Businesses generate massive amounts of data, but as the amount of data grows it becomes harder to analyze. Excel spreadsheets,Kanban boards, and CRMs are all useful for basic analysis and organization. They are, however, much less useful for advanced analytics, such as client behavior, risk assessment, and individualized recommendations.
These deeper insights can be found in the data that firms already have, and artificial intelligence and machine learning (AI/ML) is perfect for this task. AI/ML can process and analyze data far faster than any human can and works well in finding patterns in the data that manual analysis misses.
AI/ML technology is now used across nearly every industry to varying degrees – including finance – where demand for AI/ML is high. Accenture found that 87 percent of financial advisors surveyed would use more AI/ML tools as part of their day-to-day work if given a chance, and that interest remains even if there’s training involved.
Despite such high interest, finance lags all other industries in utilizing artificial intelligence, with few options for financial professionals such as Registered Investment Advisers and Registered Representatives to incorporate the technology into their processes. A 2021 Accenture study found that the financial services industry ranks last in terms of AI maturity, which is defined as “the degree to which organizations have mastered AI-related capabilities in the right combination to achieve high performance for customers, shareholders and employees.
Some analysts argue that true AI within the financial services industry all but doesn’t exist, saying what many financial professionals think “AI” is merely automation. While this argument is an exaggeration of the state of AI in finance, there is some truth to the criticism, as many tools focus on speeding up time-consuming tasks rather than providing actionable analysis.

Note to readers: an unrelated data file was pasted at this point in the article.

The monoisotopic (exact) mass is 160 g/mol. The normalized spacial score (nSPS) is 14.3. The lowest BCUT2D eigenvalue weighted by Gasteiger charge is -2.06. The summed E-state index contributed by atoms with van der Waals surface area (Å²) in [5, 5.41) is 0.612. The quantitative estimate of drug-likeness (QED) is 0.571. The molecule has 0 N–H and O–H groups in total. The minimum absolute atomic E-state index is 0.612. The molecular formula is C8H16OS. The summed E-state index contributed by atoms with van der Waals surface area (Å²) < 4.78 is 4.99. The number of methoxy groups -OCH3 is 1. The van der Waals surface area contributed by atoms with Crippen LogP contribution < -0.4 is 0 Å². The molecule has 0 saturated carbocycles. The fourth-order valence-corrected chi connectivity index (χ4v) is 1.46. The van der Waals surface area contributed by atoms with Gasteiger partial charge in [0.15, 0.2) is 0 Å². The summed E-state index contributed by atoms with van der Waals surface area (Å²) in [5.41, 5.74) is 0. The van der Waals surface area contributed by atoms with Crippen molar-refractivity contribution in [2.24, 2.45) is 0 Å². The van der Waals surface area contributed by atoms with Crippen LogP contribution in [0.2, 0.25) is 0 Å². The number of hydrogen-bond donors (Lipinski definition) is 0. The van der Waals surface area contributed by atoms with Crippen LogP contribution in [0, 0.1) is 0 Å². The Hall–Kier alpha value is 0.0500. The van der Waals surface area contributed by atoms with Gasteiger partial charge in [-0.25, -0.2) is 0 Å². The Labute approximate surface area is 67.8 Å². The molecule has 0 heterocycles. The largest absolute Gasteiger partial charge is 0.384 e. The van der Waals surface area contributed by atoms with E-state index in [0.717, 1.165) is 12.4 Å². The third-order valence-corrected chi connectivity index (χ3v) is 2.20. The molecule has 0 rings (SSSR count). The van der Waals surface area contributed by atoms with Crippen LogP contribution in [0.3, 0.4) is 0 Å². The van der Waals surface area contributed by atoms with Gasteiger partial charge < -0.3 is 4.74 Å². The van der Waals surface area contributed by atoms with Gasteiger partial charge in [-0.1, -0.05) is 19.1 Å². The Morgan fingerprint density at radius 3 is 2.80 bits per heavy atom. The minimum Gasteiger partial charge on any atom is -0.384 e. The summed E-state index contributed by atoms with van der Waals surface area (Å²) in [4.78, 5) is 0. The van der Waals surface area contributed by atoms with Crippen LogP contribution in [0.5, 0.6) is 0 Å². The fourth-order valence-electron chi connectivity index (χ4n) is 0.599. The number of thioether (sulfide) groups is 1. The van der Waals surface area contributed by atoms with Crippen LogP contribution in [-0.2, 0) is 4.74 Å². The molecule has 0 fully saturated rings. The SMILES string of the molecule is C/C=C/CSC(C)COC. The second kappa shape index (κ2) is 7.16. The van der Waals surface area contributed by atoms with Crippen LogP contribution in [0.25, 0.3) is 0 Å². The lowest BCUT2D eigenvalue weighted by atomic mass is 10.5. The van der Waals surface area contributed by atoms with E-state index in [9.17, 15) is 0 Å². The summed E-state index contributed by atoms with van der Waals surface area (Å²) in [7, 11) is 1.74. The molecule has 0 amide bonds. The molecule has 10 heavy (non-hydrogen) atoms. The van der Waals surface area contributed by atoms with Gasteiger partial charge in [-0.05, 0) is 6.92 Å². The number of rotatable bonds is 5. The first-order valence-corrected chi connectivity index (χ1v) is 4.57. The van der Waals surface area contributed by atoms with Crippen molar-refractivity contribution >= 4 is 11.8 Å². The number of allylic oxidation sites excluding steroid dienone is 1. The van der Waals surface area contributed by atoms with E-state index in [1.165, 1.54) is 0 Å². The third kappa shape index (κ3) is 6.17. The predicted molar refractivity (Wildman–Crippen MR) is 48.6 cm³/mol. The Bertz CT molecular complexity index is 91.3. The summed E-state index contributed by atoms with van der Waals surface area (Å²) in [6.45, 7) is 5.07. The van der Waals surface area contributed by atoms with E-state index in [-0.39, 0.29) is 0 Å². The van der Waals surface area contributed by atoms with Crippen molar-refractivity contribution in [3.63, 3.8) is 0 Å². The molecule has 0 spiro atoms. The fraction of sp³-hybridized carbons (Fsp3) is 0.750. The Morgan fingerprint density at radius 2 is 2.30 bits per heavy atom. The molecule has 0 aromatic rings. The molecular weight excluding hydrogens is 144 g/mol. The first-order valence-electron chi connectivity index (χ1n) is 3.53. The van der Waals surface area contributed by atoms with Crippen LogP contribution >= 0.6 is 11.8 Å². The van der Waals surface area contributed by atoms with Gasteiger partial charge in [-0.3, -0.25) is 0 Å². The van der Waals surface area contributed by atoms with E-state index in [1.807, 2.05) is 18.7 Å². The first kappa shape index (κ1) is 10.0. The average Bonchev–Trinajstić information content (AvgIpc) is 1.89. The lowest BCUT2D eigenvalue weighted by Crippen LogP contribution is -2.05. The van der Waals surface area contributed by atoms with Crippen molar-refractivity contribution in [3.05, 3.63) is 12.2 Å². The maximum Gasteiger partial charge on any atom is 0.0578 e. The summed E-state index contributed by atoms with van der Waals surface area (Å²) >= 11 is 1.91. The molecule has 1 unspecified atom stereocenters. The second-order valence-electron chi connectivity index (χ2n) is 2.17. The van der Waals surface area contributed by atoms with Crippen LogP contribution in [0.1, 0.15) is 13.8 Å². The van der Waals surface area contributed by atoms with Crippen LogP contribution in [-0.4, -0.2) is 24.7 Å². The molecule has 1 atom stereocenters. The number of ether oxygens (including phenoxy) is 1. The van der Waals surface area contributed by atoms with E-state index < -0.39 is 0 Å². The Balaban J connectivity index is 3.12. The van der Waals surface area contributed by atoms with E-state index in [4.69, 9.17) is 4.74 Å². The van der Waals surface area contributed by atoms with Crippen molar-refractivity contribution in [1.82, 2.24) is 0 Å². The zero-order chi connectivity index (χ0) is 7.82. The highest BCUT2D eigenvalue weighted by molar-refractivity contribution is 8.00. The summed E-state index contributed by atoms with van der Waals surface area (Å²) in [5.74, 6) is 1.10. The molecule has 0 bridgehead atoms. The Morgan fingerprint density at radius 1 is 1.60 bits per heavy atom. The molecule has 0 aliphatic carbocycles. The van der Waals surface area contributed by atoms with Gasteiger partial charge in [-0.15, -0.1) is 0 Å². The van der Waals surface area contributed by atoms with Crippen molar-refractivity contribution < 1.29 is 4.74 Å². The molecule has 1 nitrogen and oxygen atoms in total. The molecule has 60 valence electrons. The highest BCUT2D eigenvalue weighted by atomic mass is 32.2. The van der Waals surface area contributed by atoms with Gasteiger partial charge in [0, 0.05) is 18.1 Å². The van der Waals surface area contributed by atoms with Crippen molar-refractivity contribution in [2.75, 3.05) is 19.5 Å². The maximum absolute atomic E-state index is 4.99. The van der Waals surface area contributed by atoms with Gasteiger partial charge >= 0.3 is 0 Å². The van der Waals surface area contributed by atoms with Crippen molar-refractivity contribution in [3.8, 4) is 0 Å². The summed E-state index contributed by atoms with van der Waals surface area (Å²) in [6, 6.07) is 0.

So where can true AI/ML revolutionize the advisor/client relationship and allow firms to harness and utilize the massive amounts of data they likely already have?
One of the companies at the forefront of bringing machine learning-based tools to the financial services industry is Softlab360. CEO Henry Zelikovsky sat down with us to discuss his company’s predictive analytics efforts and how Softlab360 is working to close the AI maturity gap in financial services.
Here are three ways AI can add value for financial advisors and, in tandem, the financial services institutions that support them:
- AI enables more insightful analysis
- AI can help guide client conversations
- AI can help demystify crypto
AI Enables More Insightful Analysis
Conversion and churn are two of the most commonly used measures of gauging a wealth management firm’s success in winning and building long-term relationships with its customers.
CRMs have long provided some level of predictive analysis of conversion and churn. However, these methods use generic measurements and simple mathematical formulas (i.e., the client’s position in a sales pipeline, the time elapsed since the last contact, the percentage of clients lost to competitors, and so on).
These are, no doubt, helpful in a general sense. However, these measurements provide little benefit to understanding why clients behave the way they do, nor can they accurately predict future client behavior. That requires more advanced data analysis than is possible with a CRM alone.
Softlab360 believes the answer lies in machine learning. The company already has a proof of concept, having built a system to help advisors who custodied client assets on the TD Ameritrade institutional platform recommend products based on their client’s trading patterns. Zelikovsky believes a similar solution could work for any wealth management firm.
The Softlab360 platform uses historical data to predict potential life events that a client may encounter and then recommend strategies to prepare financially for those events, whether good or bad.
“With AI, you know your customer, your expectations as an advisor, and what you need to plan for versus what’s happening right now,” Zelikovsky said. “Machine learning can also provide impartial analysis of the next steps and potential strategies to meet clients’ goals that don’t steer them to particular strategies and investments.”